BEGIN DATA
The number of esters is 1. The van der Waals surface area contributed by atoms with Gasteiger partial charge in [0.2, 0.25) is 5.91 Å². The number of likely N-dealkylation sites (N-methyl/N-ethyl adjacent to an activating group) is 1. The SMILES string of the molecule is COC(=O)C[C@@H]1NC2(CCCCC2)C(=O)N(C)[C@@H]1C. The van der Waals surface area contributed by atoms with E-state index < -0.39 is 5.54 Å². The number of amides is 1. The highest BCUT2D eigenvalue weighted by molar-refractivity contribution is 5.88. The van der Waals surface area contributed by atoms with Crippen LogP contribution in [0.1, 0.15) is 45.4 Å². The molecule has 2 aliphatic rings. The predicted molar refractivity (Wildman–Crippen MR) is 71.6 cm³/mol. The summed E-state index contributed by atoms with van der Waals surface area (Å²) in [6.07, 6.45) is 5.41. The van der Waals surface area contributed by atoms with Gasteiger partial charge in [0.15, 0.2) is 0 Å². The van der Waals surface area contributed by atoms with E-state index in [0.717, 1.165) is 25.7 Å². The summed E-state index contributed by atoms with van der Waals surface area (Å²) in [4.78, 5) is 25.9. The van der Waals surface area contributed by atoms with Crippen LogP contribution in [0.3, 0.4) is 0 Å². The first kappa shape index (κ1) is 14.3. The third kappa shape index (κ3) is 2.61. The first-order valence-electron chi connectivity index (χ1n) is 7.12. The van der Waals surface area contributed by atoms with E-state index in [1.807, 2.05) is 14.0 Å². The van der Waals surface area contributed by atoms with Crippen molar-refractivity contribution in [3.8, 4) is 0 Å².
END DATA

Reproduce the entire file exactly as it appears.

The number of esters is 1. The van der Waals surface area contributed by atoms with Gasteiger partial charge in [0.2, 0.25) is 5.91 Å². The number of likely N-dealkylation sites (N-methyl/N-ethyl adjacent to an activating group) is 1. The SMILES string of the molecule is COC(=O)C[C@@H]1NC2(CCCCC2)C(=O)N(C)[C@@H]1C. The van der Waals surface area contributed by atoms with E-state index < -0.39 is 5.54 Å². The number of amides is 1. The highest BCUT2D eigenvalue weighted by molar-refractivity contribution is 5.88. The van der Waals surface area contributed by atoms with Crippen LogP contribution in [0.1, 0.15) is 45.4 Å². The molecule has 2 aliphatic rings. The predicted molar refractivity (Wildman–Crippen MR) is 71.6 cm³/mol. The summed E-state index contributed by atoms with van der Waals surface area (Å²) in [6.07, 6.45) is 5.41. The van der Waals surface area contributed by atoms with Gasteiger partial charge in [0.15, 0.2) is 0 Å². The van der Waals surface area contributed by atoms with E-state index in [0.717, 1.165) is 25.7 Å². The summed E-state index contributed by atoms with van der Waals surface area (Å²) in [4.78, 5) is 25.9. The van der Waals surface area contributed by atoms with Crippen LogP contribution in [0.3, 0.4) is 0 Å². The first kappa shape index (κ1) is 14.3. The third kappa shape index (κ3) is 2.61. The first-order valence-electron chi connectivity index (χ1n) is 7.12. The van der Waals surface area contributed by atoms with E-state index in [1.807, 2.05) is 14.0 Å². The van der Waals surface area contributed by atoms with Crippen molar-refractivity contribution in [3.8, 4) is 0 Å².